Research Report: Independent directors and board diversity broaden skills and enhance governance
Download paper →
- Companies will soon be required to address and report on board diversity.
- Companies are also strongly advised to structure boards and board committees with a preponderance of independent directors – that is, directors who do not hold management positions with the company or relationships that may interfere with the independent exercise of their judgement.
- Independent directors are presumed to add value to a board in a variety of ways.
- Overseas and Australian research suggests that companies with women directors enjoy substantial ‘bottom‐line’ and other performance advantages over companies with all‐male boards. In particular, the former group appear to enjoy governance advantages over the latter group.
- However, for women to operate effectively as directors, it is generally necessary – but not sufficient – that there be a ‘critical mass’ of women on a board. The other vital requirements for effective board participation of women – indeed, minorities generally – is that they be included in the same social interaction as the majority, and that they be given comprehensive information.
- The empirical evidence on the bottom‐line value of board independence and diversity more generally is more equivocal.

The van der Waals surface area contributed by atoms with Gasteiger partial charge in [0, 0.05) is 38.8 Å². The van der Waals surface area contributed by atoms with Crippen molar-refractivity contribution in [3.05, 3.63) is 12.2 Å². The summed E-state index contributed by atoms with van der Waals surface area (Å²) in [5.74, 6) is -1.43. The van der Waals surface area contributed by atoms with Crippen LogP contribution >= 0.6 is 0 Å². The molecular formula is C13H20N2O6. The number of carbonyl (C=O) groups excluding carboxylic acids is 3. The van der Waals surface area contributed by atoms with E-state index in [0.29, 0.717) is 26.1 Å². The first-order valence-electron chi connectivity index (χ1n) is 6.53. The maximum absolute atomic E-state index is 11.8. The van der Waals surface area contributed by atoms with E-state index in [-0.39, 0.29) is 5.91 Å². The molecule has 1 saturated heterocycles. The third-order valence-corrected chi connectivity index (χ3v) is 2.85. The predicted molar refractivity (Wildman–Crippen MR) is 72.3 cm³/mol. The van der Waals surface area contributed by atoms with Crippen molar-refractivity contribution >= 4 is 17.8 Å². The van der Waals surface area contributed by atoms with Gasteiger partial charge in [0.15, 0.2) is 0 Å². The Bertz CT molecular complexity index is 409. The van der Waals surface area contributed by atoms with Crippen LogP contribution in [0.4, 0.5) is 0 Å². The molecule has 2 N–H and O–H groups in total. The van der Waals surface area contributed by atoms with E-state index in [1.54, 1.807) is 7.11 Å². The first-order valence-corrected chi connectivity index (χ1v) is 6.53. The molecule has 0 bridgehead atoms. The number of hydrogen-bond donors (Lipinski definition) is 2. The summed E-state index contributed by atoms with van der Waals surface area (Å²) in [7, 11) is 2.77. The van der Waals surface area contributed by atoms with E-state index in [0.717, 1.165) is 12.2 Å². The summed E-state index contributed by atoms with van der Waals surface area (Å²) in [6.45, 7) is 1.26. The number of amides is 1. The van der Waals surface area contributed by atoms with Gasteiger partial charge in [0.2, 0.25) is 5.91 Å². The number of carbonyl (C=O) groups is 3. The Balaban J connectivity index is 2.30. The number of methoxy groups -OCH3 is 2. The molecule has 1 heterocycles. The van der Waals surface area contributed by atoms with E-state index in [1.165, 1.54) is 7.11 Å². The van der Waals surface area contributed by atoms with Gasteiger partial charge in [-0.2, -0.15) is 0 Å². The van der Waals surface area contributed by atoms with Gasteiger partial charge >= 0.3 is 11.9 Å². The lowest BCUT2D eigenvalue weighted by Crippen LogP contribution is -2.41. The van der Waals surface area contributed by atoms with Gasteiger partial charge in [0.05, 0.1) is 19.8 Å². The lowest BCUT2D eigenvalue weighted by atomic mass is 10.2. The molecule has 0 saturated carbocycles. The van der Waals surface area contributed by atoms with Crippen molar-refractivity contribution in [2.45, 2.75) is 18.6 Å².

- However, it appears that neither board diversity nor independence has any adverse effect on company performance. There is therefore no evidentiary basis for arguing against either diversity or independence on financial performance grounds, especially given the prevailing corporate and government climate favouring – and in some cases mandating – diversity and independence.
- In any case, board diversity is likely to bring a range of longer term benefits to a company, ranging from better understanding of the market to a wider pool of job applicants.
- The commitment of Australia’s larger companies to board diversity is indifferent. Women occupy at most 10 per cent of board positions in these companies. A substantial minority of directors are drawn from an extremely narrow gender, occupational and industry background.